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Dermatology

Nummular Eczema: Is It As Scary As It Sounds?

nummular eczema

Introduction

Ever had red, circular patches on your arms, hands, or legs? And do they itch as well? This could be a flare-up of nummular eczema (NE), a type of chronic eczema characterized by round or oval patches of skin.

The coin-shaped lesions are frequently itchy, ooze clear fluid, and may crust over. As the lesions age, they may become scaly and resemble fungus (ringworm) or psoriasis. Although the condition typically responds well to treatment, episodes can still occur even after treatment to reduce the symptoms. Numerous skincare strategies can stop and lessen these flare-ups.

Continue reading this article to learn more about it, its resemblance with ringworm and psoriasis, the nummular eczema healing process, and the treatment options available.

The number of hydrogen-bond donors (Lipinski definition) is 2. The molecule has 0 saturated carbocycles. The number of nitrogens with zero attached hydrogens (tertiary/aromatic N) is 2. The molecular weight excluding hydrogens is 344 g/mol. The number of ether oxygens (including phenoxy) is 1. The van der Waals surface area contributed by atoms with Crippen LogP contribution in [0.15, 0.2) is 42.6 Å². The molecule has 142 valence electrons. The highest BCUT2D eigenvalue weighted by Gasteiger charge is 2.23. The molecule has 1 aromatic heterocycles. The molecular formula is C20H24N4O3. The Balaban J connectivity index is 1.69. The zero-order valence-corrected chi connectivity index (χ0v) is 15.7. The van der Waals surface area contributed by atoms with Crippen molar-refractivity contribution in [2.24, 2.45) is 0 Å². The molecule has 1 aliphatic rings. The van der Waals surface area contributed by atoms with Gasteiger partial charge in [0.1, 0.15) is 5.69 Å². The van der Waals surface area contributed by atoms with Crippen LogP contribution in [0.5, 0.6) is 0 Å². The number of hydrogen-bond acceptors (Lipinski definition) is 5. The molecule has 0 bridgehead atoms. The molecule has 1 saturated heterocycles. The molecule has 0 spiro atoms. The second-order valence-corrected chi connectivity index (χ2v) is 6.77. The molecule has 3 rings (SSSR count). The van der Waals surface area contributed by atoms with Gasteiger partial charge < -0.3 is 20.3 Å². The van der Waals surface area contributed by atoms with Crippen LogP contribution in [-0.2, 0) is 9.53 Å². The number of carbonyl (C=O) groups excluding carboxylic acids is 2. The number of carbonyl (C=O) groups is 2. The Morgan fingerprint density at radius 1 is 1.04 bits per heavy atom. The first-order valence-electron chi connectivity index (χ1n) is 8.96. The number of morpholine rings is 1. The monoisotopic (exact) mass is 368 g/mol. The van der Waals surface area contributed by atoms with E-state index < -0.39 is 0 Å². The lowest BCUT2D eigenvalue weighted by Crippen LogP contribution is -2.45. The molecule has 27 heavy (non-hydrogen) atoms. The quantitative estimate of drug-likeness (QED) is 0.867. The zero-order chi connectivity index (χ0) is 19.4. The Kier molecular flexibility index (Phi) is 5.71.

Also read: More than Just an Itch: Guide to Living with Papular Eczema

What is Nummular Eczema?

It may begin as small bumps or blisters and progress to one or more patches of small coin-shaped lesions that can last for several months. It frequently affects the legs, hands, arms, and torso. Less commonly it includes the face.

Tiny blister-like sores are the first sign of this skin disease. The coin-shaped spots that appear after may vary depending on one’s skin tone. They may be red or pink on fairer skin tones or they may appear darker on darker skin tones. The spots of this skin disease are usually elevated and frequently scaly. Sometimes, they may resemble a ringworm infection. Nummular eczema vs Ringworm — there’s a vast difference between these 2 conditions.

The Distinction: Nummular Eczema vs Ringworm

Ringworm and nummular eczema are both skin conditions that cause redness, itchiness, and other symptoms. These conditions are sometimes confusing because they both cause circular rashes on the skin. However, their causes and treatments vary.

Nummular eczema vs ringworm: Ringworm is a fungus-caused skin infection. It is a type of skin condition, not a fungal infection. Ringworm does not cause as many symptoms as nummular eczema. The condition is most noticeable as red rings along the skin. Ringworm typically manifests as a single spot, whereas nummular eczema frequently manifests as multiple patches.